Friday, 1:00–2:30, May 18
Instructor: Peter Eisner
Coordinator: Jennifer Disano
MacArthur’s Spies is a non-fiction account of guerrillas and the American underground in Japanese-occupied Manila during World War II. On January 2, 1942, Japanese troops marched into Manila unopposed by US forces. Manila was a strategic port, a romantic American outpost, and a jewel of a city. Tokyo saw its conquest of the Philippines as the key to its plan to control all of Asia, including Australia. Thousands of soldiers surrendered and were sent on the notorious eighty-mile Bataan Death March. But thousands of other Filipinos and Americans refused to surrender and hid in the Luzon hills above Bataan and Manila. MacArthur’s Spiesis the story of three of them, and how they successfully foiled the Japanese for more than two years, sabotaging Japanese efforts and preparing the way for MacArthur’s return.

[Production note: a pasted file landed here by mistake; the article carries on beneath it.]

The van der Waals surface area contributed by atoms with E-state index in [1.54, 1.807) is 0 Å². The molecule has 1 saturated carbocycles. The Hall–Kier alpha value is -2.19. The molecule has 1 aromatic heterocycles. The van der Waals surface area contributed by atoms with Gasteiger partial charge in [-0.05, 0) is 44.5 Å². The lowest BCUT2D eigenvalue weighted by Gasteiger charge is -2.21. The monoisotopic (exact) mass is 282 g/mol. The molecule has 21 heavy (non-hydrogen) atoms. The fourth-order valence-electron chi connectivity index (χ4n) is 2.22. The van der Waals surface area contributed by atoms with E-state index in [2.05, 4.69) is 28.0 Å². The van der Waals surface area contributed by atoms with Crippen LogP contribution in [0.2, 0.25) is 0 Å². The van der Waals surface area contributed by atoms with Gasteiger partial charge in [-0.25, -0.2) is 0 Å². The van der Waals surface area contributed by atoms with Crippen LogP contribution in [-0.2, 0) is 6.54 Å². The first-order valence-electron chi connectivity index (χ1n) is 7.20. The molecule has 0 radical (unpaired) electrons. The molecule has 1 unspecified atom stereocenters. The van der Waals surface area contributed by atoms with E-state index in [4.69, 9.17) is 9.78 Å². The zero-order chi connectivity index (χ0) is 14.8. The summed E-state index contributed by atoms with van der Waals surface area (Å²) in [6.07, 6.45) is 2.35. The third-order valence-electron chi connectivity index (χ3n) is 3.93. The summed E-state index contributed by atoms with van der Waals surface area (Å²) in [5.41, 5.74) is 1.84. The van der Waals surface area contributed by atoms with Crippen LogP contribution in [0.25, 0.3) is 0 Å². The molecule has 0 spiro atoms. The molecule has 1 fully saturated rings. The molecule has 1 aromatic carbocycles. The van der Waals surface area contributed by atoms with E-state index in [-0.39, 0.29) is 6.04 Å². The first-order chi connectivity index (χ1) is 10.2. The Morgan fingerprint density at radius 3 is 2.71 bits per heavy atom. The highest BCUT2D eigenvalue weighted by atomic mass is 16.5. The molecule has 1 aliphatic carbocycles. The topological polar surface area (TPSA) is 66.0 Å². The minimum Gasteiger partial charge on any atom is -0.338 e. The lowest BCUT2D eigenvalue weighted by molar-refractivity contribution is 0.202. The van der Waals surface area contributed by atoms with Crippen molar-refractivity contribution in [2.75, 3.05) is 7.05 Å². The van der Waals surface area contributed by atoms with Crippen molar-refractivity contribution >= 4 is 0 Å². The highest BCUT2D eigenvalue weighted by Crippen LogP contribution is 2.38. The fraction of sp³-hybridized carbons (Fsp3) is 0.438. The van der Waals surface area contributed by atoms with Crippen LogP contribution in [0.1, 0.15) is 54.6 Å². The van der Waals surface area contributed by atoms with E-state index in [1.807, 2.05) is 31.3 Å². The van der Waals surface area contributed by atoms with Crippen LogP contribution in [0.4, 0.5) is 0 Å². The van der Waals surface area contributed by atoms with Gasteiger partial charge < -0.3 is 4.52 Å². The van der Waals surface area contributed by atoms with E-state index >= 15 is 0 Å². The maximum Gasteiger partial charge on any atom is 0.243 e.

Peter Eisner, an award-winning foreign correspondent, has been an editor and reporter at The Washington Post, Newsday and the Associated Press. Eisner was a correspondent and consulting producer at the PBS programs Newshour Weekend and World Focus and was nominated for a news and documentary Emmy award in 2010. Eisner was the managing director of the Center for Public Integrity, a Washington-based watchdog organization. There he founded an online publication, publicI.org, which won national investigative reporting awards. He was an early member of the International Consortium of Investigative Journalists. He has written and co-authored many books in addition to MacArthur’s Spies, including co-authoring with Phillip Brenner the forthcoming Cuba’s Quest for Sovereignty: A 500-Year History.